It’s no secret online travel Goliath Booking is in a fierce battle with Airbnb to win the minds, hearts, and pocketbooks of travelers around the globe.
Booking is now claiming to have more inventory than Airbnb in the “alternative accommodations” market: 5 million compared to 4.85 million. See the Skift article here.
Two travel portals are battling. So what?
Let’s bring it back to real estate.
Years ago in the early “Web 2.0 real estate portal race”, it was all about who can accumulate the most listings. 400,000 listings. 700,000 listings. 1 million listings. 2 million listings. etc.
You know what? No consumer cares which portal has the most listings. They care about what portal has the BEST listings in the AREA (city, neighborhood, region) they are moving to. If a portal has the most listings in the country, but only 40% of the listings in Ocean Park, WA — and Ocean Park is where I was looking to buy — well, that’s a useless portal to me as a buyer.
Same thing in travel. No consumer cares about more. What I as a traveler want to know is:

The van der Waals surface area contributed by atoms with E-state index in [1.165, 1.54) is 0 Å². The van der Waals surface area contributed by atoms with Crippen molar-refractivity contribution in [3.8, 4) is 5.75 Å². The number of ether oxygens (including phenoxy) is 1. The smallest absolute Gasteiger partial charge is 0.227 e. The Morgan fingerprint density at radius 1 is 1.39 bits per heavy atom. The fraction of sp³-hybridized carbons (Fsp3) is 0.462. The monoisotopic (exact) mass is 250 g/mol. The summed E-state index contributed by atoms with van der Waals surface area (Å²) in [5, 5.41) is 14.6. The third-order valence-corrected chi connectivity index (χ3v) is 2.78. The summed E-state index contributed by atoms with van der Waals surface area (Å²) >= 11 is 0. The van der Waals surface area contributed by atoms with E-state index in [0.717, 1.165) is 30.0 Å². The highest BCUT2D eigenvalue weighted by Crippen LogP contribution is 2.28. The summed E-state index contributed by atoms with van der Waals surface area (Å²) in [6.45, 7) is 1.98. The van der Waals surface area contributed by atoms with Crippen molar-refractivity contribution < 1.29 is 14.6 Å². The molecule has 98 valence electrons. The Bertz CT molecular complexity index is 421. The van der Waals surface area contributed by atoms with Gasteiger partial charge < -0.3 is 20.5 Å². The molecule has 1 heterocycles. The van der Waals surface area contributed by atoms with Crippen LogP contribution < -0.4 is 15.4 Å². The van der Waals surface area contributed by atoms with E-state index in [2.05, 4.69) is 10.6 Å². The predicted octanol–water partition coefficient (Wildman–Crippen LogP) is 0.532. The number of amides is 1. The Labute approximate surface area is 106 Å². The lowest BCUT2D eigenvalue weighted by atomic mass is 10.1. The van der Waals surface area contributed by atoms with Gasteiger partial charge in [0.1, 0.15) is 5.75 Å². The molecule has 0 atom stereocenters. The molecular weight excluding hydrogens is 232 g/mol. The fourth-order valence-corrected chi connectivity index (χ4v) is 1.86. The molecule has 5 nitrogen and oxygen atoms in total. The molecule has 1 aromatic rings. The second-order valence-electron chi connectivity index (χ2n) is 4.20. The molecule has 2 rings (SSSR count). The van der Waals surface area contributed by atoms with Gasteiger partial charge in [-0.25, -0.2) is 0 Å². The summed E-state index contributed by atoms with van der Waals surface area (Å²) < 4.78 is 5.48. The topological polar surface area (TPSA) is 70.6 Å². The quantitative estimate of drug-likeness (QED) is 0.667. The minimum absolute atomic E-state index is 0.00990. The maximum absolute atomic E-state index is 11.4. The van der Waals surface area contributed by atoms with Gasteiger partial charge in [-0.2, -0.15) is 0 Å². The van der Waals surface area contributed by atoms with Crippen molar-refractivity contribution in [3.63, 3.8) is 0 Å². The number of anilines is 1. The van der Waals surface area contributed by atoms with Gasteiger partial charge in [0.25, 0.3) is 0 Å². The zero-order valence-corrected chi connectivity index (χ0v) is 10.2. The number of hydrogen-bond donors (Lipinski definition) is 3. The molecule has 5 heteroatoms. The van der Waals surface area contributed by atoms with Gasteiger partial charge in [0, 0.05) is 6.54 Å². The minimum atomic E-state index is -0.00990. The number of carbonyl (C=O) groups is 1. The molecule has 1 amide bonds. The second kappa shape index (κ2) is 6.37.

- Does portal A have comprehensive inventory in the city or region I’m looking to stay in, at the price point I’m looking at? (a portal with comprehensive budget listings in city X doesn’t mean they will be the best portal to use for luxury listings for that same area)
- Are the places to stay on portal A cheaper than portal B? Does portal A give me a discount I can’t find elsewhere?
- Can I find unique inventory?
- Are the best listings available?
- For the city and price point I’m searching — will I be missing out if I don’t search across 2-5 other portals (in addition to portal A)?
More, more, more is great. Until it’s not. I’d argue, in the online landscape we live in littered with endless noise/crap/clutter/content — more is actually less.
Curation is the future. Our brains don’t have the capacity to deal with sorting through more, any longer.
[Graphic via Phocuswire]